One or two drinks bottles are essential for the cycle section of any triathlon. The bottle cage(s) are normally situated on the bicycle down-tube, alternatively these will be attached behind the saddle.  

Once you have decided triathlon is going to be the sport for you, one of your first purchases is likely to be a triathlon specific suit (trisuit). This may be a one or two piece garment depending on personal preference and can be worn throughout the event from start to finish, thus saving vital time changing clothes in transition.

As a member of Farnham Triathlon Club it is hoped your trisuit will look similar to this one.

A cycling helmet of ANSI Z90.4, SNELL B90, EN 1078 or equivalent national standard must be worn during the cycle section of any triathlon approved by British Triathlon.

NB A CE mark is NOT an approval mark.

Your helmet will be checked prior to the race either at registration or entry to transition.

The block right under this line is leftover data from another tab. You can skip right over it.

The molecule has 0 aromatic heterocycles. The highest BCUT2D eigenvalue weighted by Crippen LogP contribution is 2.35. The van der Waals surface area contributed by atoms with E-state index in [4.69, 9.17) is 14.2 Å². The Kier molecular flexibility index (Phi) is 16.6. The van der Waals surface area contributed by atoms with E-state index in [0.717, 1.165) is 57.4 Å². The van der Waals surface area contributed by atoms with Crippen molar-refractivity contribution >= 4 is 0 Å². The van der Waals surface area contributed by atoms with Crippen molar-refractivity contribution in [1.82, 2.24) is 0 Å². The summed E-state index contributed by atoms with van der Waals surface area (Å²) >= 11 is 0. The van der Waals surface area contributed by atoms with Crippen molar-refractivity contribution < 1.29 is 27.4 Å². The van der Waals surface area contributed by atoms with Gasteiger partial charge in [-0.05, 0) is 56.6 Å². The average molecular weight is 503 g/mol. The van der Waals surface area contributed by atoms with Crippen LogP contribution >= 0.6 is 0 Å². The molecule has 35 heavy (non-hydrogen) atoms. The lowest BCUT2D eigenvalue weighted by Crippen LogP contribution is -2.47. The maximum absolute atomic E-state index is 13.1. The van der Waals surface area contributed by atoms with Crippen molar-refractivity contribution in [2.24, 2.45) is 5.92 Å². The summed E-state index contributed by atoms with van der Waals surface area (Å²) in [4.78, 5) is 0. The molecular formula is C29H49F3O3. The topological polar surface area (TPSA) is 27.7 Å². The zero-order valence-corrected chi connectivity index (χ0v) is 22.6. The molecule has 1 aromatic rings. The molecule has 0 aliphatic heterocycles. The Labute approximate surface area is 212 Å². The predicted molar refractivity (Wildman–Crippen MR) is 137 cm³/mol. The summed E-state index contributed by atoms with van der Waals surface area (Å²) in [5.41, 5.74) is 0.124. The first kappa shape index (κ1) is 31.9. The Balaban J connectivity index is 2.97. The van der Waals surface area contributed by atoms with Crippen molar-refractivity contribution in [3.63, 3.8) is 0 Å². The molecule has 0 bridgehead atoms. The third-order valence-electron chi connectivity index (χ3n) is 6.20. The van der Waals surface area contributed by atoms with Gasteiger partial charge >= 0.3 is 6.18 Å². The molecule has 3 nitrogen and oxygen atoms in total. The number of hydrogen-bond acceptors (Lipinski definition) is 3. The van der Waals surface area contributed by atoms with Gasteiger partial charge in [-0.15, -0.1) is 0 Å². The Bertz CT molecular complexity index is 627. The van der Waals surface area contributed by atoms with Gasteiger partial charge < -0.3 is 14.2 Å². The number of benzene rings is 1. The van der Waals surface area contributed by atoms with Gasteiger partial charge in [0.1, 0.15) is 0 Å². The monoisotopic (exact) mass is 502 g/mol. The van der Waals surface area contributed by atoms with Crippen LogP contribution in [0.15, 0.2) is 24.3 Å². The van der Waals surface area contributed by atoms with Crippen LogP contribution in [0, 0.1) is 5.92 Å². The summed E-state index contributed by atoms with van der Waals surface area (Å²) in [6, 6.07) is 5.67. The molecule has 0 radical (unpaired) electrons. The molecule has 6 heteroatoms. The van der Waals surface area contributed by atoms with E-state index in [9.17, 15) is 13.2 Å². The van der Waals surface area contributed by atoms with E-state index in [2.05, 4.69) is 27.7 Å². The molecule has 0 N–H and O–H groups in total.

An electronic timing chip is now the standard way of recording each individual’s race splits for each discipline and overall result which is then instantly available to view on completion of the race, often immediately uploaded to the internet for friends and family to look up on the organiser’s website.

This is usually issued at registration, worn on the lower leg and returned at the end of the race.

A watch or Heart Rate Monitor is a standard piece of equipment used by triathletes.

The heart rate monitor is generally used as a training tool but can be useful in longer races to keep pace optimal and prevent ‘hitting the wall’ in the latter stages.

You are required to wear a latex swim cap for the swim section of a triathlon.

Most races will provide one of these for you but it is always worth taking your own just in case.

In colder open water swims it is advisable to wear a second swim cap (this can be neoprene) to retain warmth.

A well fitting, comfortable pair of swimming goggles is an essential piece of kit for both pool-based and open water triathlon.

There is a wide variety of make and models available so ensure you try these on for size and sealability against your face before purchasing.